And of course, photography doesn't force much of that sort of engagement: if I'm doing any photoshopping afterwards, it tends to be more about what did I see that the camera didn't quite capture perfectly. It's more about what is than about what could be.
So I find myself almost looking over my shoulder as I walk through these creations, asking "Is this okay?" as if there is some right or wrong way to do this. But creativity at this level isn't about right or wrong, it's about expression; it's only wrong if it doesn't feel like it's speaking ME.
So I keep playing, going with what pleases me, and then I step back to find this incredibly lush image -- which is bizarre. Because that doesn't feel like me right now. I was just saying, earlier this week, that I feel sometimes, these days, as if I'm full of dust and dead leaves -- virtually the opposite of this image. But the fact that I can create this means this lush richness is in there, too: I don't just crave the colors and juiciness of spring and summer during these relentless gray days: I can actually create it.
Which I find incredibly heartening -- and a sweet reminder that we already have everything we need; that everything we long for already exists; we only need to tap into it. You may find this a stretch, but somehow what this tells me is that the Divine Source is always with us; it never dries up or dies -- we just have to trust it's there.
And now that I look at this, I see those two peonies in the middle have almost formed a mask; it's as if that richness at the center of being is looking back at me. There's a piece of me that wants to make that mask look a bit friendlier, a bit less critical, but -- well -- that's what was there. So I think I'll just let it be for now; just sit back and enjoy all these delicious colors -- just drink it up, like those ever-present cans of Nehi Grape Drink from my childhood. Yum!
"The nature of experience and the process of sense-making can lead to a situation where everyone is having a different experience of the same event, and everyone is making up stories about each other's experiences, the stories get worse and worse, and, over time, a toxic environment of gossip and distrust settles in... 4 out of 5 conflicts between people at work are a result of this process: people have made up inaccurate stories to make sense of others' behaviors, and over time these stories have led to a total breakdown of collaboration." -- Gervase Bushe, "Learning from Collective Experience," OD Practitioner (Vol. 41 No. 3, 2009)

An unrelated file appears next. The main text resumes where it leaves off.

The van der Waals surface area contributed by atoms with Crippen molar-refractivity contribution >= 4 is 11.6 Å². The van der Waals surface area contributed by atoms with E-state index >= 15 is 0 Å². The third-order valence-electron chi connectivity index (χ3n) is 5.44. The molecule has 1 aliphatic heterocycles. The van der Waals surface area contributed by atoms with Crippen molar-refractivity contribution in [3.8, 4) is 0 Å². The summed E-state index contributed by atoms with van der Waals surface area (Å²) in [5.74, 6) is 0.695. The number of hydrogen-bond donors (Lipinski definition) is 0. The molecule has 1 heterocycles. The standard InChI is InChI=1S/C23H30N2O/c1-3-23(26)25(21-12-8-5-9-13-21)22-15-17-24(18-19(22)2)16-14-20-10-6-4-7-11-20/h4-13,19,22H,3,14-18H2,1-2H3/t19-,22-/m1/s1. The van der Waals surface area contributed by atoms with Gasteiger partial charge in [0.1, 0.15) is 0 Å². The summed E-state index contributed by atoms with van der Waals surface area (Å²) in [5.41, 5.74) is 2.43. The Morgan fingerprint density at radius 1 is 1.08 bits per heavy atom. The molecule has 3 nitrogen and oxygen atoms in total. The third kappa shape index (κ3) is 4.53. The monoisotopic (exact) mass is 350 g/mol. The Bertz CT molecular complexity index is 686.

Have you ever worked in a toxic environment? Or been on a committee or volunteer organization where misunderstandings and miscommunications not only lead to hurt but get in the way of productive service? Or gone to a school where competition is so fierce the students are at each other's throats and exclusive cliques squabble constantly? It seems to me that people's different experiences of the same environment, and the stories they construct about others as they compete for limited resources, pose incredible hurdles to collaboration and community.
I'm reading this article as part of my coursework on "Intervening in a System," but I think these points have relevance far beyond the workplace. And, fortunately, the article doesn't just name the problem (though I think that's the first step to healing -- to understand that the making up of stories to explain others' behaviors is often the root of conflict) but it offers a solution. A complicated and awkward solution, I think -- at least initially -- but I can imagine it could work -- if everyone agreed to try it.
It involves communication, of course: a structure designed to facilitate speaking, hearing, and acknowledging people's personal experiences of situations. Experience, says Bushe, "is composed of 4 elements: observations, thoughts, feelings, and wants. Observations are what a video recorder would pick up. Thoughts are all mental constructs. Feelings are sensations and emotions. Wants are motives, aspirations, objectives, and desires." Presumably if we can openly communicate what we are experiencing in these four arenas, it will help people understand the motivation behind our behaviors.
Not that all people are aware of their experiences at all of these levels, but "from the point of view of this model, the key to self-awareness for leadership and consulting effectiveness is the ability to become aware of your moment-to-moment experience...In order to learn from experience, people have to recognize that 'my truth' is not 'the truth.'"
Hmm. So the solution, he says, lies in presence, self-awareness, understanding and communication. The question is -- how do we get to that point?